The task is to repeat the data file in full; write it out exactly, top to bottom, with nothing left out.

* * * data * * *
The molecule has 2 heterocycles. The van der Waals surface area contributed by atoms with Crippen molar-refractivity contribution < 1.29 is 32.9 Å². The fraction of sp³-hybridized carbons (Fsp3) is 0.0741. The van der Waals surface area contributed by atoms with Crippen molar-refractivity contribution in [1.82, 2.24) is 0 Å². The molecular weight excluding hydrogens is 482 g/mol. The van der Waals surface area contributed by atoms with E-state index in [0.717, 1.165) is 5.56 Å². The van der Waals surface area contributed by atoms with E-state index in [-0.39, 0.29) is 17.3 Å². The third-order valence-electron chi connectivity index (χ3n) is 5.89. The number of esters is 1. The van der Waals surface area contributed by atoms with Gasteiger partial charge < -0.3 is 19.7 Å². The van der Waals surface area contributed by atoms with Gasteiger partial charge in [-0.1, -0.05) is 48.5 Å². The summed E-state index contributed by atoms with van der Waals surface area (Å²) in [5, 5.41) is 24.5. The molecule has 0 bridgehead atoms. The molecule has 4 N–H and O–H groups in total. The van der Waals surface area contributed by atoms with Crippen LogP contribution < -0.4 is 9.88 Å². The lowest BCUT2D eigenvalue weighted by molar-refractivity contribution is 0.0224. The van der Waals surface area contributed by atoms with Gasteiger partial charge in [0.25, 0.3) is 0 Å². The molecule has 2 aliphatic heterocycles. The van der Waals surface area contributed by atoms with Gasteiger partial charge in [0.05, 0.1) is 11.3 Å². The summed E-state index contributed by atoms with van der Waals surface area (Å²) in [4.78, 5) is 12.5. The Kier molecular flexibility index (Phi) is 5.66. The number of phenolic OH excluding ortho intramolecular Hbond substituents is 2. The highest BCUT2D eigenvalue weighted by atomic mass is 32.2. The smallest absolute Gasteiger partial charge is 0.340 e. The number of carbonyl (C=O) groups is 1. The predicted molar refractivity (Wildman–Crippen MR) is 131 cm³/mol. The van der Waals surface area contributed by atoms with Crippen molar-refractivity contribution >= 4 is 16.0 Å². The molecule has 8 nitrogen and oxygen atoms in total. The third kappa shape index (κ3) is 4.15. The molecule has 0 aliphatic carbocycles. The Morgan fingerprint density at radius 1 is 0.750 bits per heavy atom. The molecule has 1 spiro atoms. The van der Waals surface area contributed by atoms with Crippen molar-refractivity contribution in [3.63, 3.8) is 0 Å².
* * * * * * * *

The molecule has 2 heterocycles. The van der Waals surface area contributed by atoms with Crippen molar-refractivity contribution < 1.29 is 32.9 Å². The fraction of sp³-hybridized carbons (Fsp3) is 0.0741. The van der Waals surface area contributed by atoms with Crippen molar-refractivity contribution in [1.82, 2.24) is 0 Å². The molecular weight excluding hydrogens is 482 g/mol. The van der Waals surface area contributed by atoms with E-state index in [0.717, 1.165) is 5.56 Å². The van der Waals surface area contributed by atoms with E-state index in [-0.39, 0.29) is 17.3 Å². The third-order valence-electron chi connectivity index (χ3n) is 5.89. The number of esters is 1. The van der Waals surface area contributed by atoms with Gasteiger partial charge < -0.3 is 19.7 Å². The van der Waals surface area contributed by atoms with Gasteiger partial charge in [-0.1, -0.05) is 48.5 Å². The summed E-state index contributed by atoms with van der Waals surface area (Å²) in [5, 5.41) is 24.5. The molecule has 0 bridgehead atoms. The molecule has 4 N–H and O–H groups in total. The van der Waals surface area contributed by atoms with Crippen LogP contribution < -0.4 is 9.88 Å². The lowest BCUT2D eigenvalue weighted by molar-refractivity contribution is 0.0224. The van der Waals surface area contributed by atoms with Gasteiger partial charge in [0.25, 0.3) is 0 Å². The molecule has 2 aliphatic heterocycles. The van der Waals surface area contributed by atoms with Gasteiger partial charge in [0.05, 0.1) is 11.3 Å². The summed E-state index contributed by atoms with van der Waals surface area (Å²) in [4.78, 5) is 12.5. The Kier molecular flexibility index (Phi) is 5.66. The number of phenolic OH excluding ortho intramolecular Hbond substituents is 2. The highest BCUT2D eigenvalue weighted by atomic mass is 32.2. The smallest absolute Gasteiger partial charge is 0.340 e. The number of carbonyl (C=O) groups is 1. The predicted molar refractivity (Wildman–Crippen MR) is 131 cm³/mol. The van der Waals surface area contributed by atoms with Crippen molar-refractivity contribution >= 4 is 16.0 Å². The molecule has 8 nitrogen and oxygen atoms in total. The third kappa shape index (κ3) is 4.15. The molecule has 0 aliphatic carbocycles. The Morgan fingerprint density at radius 1 is 0.750 bits per heavy atom. The molecule has 1 spiro atoms. The van der Waals surface area contributed by atoms with Crippen molar-refractivity contribution in [3.63, 3.8) is 0 Å².